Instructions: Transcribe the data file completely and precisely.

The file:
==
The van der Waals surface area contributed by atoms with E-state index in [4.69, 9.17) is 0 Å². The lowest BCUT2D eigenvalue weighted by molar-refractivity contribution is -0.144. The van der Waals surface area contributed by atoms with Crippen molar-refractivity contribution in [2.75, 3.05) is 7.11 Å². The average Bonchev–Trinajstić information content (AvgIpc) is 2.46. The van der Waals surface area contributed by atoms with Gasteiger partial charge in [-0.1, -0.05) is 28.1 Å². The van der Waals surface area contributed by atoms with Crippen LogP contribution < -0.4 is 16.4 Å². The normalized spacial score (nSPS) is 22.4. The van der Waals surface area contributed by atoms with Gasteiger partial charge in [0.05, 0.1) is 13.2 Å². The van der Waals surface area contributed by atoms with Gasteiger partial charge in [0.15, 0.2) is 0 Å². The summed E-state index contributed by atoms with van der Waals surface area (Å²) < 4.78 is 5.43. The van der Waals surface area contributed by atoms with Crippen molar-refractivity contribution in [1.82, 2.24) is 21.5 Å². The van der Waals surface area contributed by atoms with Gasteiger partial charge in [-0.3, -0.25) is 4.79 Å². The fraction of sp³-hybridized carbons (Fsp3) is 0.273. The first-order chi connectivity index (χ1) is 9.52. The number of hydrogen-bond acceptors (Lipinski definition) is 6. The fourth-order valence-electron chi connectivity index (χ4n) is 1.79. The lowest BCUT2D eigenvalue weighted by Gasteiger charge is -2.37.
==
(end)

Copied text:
The van der Waals surface area contributed by atoms with E-state index in [4.69, 9.17) is 0 Å². The lowest BCUT2D eigenvalue weighted by molar-refractivity contribution is -0.144. The van der Waals surface area contributed by atoms with Crippen molar-refractivity contribution in [2.75, 3.05) is 7.11 Å². The average Bonchev–Trinajstić information content (AvgIpc) is 2.46. The van der Waals surface area contributed by atoms with Gasteiger partial charge in [-0.1, -0.05) is 28.1 Å². The van der Waals surface area contributed by atoms with Crippen LogP contribution < -0.4 is 16.4 Å². The normalized spacial score (nSPS) is 22.4. The van der Waals surface area contributed by atoms with Gasteiger partial charge in [0.05, 0.1) is 13.2 Å². The van der Waals surface area contributed by atoms with Gasteiger partial charge in [0.15, 0.2) is 0 Å². The summed E-state index contributed by atoms with van der Waals surface area (Å²) < 4.78 is 5.43. The van der Waals surface area contributed by atoms with Crippen molar-refractivity contribution in [1.82, 2.24) is 21.5 Å². The van der Waals surface area contributed by atoms with Gasteiger partial charge in [-0.3, -0.25) is 4.79 Å². The fraction of sp³-hybridized carbons (Fsp3) is 0.273. The first-order chi connectivity index (χ1) is 9.52. The number of hydrogen-bond acceptors (Lipinski definition) is 6. The fourth-order valence-electron chi connectivity index (χ4n) is 1.79. The lowest BCUT2D eigenvalue weighted by Gasteiger charge is -2.37.